The Deplorables: The 400-Year History of the US Working Class

White Trash

Talk by Nancy Isenberg (2015)

Film Review

In this talk about White Trash: The 400 Year Untold History of Class in America, author Nancy Isenberg begins by exploring British attitudes towards poverty and vagrancy. The latter would heavily influence attitudes towards the landless poor in colonial America.

Prior to colonization, according to Isenberg, British elite viewed the New World as a vast wasteland they could use to construct a giant workhouse for Britain’s landless vagrants.* For several decades, the British government kidnapped vagrants (including street children) off the street, branded them, and involuntarily shipped them to North America as indentured servants.

Adopted by wealthy colonists, these attitudes provided a major impetus for opening the American West to settlement. In the eyes of the founding fathers, the supposedly “empty” lands of the western continent provided an opportunity for Eastern settlements to rid themselves of “human garbage.”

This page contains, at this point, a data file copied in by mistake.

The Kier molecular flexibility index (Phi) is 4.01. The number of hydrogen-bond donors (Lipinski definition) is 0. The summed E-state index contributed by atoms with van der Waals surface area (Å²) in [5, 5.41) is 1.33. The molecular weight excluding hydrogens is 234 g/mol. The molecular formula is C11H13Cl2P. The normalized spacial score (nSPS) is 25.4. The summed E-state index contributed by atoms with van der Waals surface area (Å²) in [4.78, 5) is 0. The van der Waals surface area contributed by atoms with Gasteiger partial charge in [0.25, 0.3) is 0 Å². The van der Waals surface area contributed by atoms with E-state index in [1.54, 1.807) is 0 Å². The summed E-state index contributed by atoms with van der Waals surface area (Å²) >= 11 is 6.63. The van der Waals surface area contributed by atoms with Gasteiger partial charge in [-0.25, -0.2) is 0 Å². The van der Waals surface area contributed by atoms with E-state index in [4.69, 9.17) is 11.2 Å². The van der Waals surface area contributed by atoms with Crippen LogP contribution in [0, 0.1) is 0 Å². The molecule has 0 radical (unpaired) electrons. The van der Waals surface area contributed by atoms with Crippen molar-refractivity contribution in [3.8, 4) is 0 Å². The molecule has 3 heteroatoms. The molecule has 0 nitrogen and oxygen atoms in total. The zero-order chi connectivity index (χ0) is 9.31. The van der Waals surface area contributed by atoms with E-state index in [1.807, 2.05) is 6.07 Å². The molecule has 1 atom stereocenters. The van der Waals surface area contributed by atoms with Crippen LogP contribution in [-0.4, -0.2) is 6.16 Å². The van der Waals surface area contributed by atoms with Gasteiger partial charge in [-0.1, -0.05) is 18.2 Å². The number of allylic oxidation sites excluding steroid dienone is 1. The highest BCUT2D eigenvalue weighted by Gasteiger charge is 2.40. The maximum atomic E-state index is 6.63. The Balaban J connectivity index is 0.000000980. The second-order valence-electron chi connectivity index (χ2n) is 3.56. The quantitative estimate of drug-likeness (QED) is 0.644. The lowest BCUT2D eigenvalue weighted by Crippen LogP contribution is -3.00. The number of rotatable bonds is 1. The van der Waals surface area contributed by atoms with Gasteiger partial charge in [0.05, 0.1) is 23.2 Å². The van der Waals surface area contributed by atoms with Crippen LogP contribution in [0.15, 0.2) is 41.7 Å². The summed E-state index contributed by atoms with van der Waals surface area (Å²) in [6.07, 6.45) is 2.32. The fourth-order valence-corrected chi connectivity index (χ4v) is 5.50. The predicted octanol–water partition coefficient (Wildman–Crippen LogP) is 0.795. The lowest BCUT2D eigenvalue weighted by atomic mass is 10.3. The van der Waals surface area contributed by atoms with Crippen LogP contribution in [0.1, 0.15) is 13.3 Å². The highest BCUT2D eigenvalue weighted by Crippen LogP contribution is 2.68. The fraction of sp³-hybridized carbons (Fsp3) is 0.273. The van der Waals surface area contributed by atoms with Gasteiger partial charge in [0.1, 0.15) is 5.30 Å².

Like the British aristocracy, New World colonists were obsessed with the so-called “idleness” of the landless poor. which they viewed as hereditary. They took their physical appearance (with pervasive malnourishment leading to white hair, and yellow, prematurely shriveled skin) as evidence that their condition was congenital.

In 1790, 70% of Kentuckians were landless poor whites. By the 1850s, 35-40% of the population of most Southern states consisted of landless poor whites.

The 1950s economic boom, which would lead to the rise of the middle class and the myth of America’s classless society. This period would see the rise of trailer parks in most cities, enabling the transformation of “white trash” to “trailer trash.”

Today Reality TV, which Isenberg describes as “white trash voyeurism” is the best known cultural outlet for US working poor.


* Vagrancy was a new phenomenon in the 17th century, brought on by a series of enclosure acts between 1604 and 1814. This would drive hundreds of thousands of peasants off land that had always been held communally.

 

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